Exponential Growth in Product Performance and its Implications for Disruptive Innovation Theory

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Juan Sebastian Montoya
Toshiro Kita, Professor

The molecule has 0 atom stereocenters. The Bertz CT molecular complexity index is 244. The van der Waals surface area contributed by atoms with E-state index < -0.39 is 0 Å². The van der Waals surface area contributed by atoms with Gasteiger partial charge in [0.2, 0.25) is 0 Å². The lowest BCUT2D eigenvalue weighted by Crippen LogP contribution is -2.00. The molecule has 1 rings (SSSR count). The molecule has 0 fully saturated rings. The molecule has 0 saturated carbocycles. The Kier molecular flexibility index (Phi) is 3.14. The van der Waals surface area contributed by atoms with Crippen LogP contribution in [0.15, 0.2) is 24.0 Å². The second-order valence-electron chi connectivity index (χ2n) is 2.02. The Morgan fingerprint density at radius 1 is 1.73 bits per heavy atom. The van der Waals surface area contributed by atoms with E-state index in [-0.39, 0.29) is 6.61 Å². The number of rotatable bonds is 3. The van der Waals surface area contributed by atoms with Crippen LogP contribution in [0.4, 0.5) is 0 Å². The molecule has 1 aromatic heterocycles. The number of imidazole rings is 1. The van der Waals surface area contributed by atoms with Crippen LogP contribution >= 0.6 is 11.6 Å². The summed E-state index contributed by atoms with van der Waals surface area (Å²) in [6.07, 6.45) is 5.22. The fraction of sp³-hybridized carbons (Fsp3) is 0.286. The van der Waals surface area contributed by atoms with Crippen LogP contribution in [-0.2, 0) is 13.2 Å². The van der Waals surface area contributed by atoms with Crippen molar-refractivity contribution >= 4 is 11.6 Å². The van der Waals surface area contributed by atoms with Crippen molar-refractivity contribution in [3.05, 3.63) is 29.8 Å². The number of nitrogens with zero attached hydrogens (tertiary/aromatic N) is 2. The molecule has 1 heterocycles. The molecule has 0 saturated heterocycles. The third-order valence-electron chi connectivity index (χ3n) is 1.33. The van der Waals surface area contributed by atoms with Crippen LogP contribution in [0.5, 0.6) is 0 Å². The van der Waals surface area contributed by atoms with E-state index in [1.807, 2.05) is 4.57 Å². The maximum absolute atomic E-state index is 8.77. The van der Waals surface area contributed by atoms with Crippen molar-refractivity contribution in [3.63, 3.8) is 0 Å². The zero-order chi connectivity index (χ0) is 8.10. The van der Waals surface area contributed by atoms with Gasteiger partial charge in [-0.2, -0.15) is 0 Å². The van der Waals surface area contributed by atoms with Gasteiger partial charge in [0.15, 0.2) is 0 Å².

This research studies the theory of disruptive innovation. It identifies the strengths and weakness of the theory, and focuses on the concept of product performance as an incomplete notion that needs further study. By using quantitative and qualitative evidence from the disk drive industry, the semiconductor industry, and the personal and mobile computing industries, this research tests Clayton Christensen’s disruption theory, the main theory proposed today as an explanation of disruption. In order to understand the phenomenon of over-serving customer needs this research analyzed the curves of performance improvement in disk drives, semiconductors, and personal and mobile computing devices from 1974 to 2015. Further historical analysis was used to contextualize this data and explain the implications that performance improvements had on usage and customer value. The main finding of this research was identifying that the rate of improvement of a technology’s performance is not often faster than the rate at which customer needs increase over time, instead both curves adapt to each other as companies adjust their offer and innovations transform performance gains into customer value. This contradicts a key hypothesis of disruption theory. Finally, in order to account for these results this research used the notion of elasticity and coined a new concept: ‘elasticity of customer needs’, which describes the responsiveness of the performance demanded by customers to a change in the performance offered by companies, especially when new value is created. This concept furthers the understanding of performance and complements the theory of disruptive innovation.

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